Ahmet and his wife sometimes shop in-store for groceries at a specialty grocer, for organic products not found at discount grocers. They often use the grocer’s online shopping and delivery-to-the-door services since both of them work long hours, Ahmet’s wife signed them up for the loyalty program online and registered with her mobile number.

Learn more about generational different through our insights report.

“We have to drive a distance to shop, so we stock up when we go.”


About once a month, Pablo and his wife travel South to Santa Rosa to stock up on groceries and household items. In between, Pablo’s wife shops mostly at nearby farmer’s markets. Pablo’s family gets a discount with the grocer's debit card. He could keep track of his account on his mobile device but usually checks it with his computer.

“I’d like to be able to combine points from in-store, online, and café programs.”

Grocery shopping

Lee and her husband sometimes shop at open markets in Singapore, especially for produce and spices. But their go-to grocer offers more specialty like healthier choices, refined sugar-free snacks and kombucha to whittle their middles. Their three separate loyalty programs provide points redeemable for discounts on future purchases.

27% prefer to pay for groceries with credit cards
26% prefer cash
21% use debit/prepaid cards
Did you know?

Baby boomers’ preferred payment methods for groceries are nearly the same as those of Gen X’s – more card-dipping than younger generations and less cash payment preference than Gen Z (35%).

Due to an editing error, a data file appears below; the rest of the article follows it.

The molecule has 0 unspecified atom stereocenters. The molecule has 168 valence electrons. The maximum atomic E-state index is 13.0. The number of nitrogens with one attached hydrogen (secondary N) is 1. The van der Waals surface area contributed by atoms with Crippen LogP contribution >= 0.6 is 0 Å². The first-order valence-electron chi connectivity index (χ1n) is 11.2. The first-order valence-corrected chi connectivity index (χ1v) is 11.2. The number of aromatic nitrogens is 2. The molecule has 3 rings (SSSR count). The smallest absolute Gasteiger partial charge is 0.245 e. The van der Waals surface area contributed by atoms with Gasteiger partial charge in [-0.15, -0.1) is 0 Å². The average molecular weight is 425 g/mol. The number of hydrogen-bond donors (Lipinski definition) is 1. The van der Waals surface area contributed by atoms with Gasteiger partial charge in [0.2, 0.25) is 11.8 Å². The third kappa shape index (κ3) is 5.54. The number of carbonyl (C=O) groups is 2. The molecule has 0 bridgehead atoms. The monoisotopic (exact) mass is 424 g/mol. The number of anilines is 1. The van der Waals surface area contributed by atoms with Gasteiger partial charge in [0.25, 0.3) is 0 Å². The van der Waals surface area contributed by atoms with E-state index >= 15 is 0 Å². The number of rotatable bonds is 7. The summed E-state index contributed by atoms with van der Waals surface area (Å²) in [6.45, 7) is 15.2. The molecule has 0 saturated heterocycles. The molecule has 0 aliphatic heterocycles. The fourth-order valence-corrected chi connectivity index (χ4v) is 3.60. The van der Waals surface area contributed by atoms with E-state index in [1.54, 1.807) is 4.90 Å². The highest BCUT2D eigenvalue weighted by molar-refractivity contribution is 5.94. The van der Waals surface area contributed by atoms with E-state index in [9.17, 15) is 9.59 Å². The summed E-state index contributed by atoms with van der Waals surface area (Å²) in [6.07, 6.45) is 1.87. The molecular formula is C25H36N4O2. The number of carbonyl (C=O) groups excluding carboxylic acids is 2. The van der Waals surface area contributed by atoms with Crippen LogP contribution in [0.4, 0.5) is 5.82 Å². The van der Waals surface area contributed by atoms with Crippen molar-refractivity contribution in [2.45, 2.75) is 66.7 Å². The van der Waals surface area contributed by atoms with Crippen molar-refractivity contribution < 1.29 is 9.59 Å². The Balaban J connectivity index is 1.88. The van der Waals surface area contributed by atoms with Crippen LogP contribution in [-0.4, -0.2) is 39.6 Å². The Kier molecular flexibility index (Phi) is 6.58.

Compared to baby boomers, beyond boomers rely even more heavily on credit cards (36%).  



Destination: Albuquerque, NM
Payment methods: Credit card
Sandra spends spring break in New Mexico to study the “Alchemy of Poetry.” Free from technology, she splurges on a room with a breathtaking view. She charges her airfare, the rental car, and lodging on her credit card. Relieved that the car made it up the mountains, Sandra wonders if they need teachers in Taos.
Destination: Cyprus
Payment methods: Credit card
Ahmet’s wife persuaded him to spend a few days off at a hotel in Cyprus, where she books appointments at its expensive a spa. After two days of tranquility, Ahmet escapes to a scuba diving center to explore underwater caves. His wife hangs at the adults-only pool – all for a royal total on their credit card.
Destination: Buenos Aires
Payment methods: Cash
Pablo and his spouse spend a few days away from the cattle ranch with his brother and wife in Buenos Aires. Pablo’s brother acts as a tour guide, steering them to condos with an ocean view while touting the merits of retirement. Pablo insists on picking up the check when they dine out, and pays with cash.
Did you know?
47% prefer to use credit cards for travel
13% prefer debit/prepaid cards
9% prefer cash

Baby boomers’ payment preferences for travel are nearly identical to those of Gen X.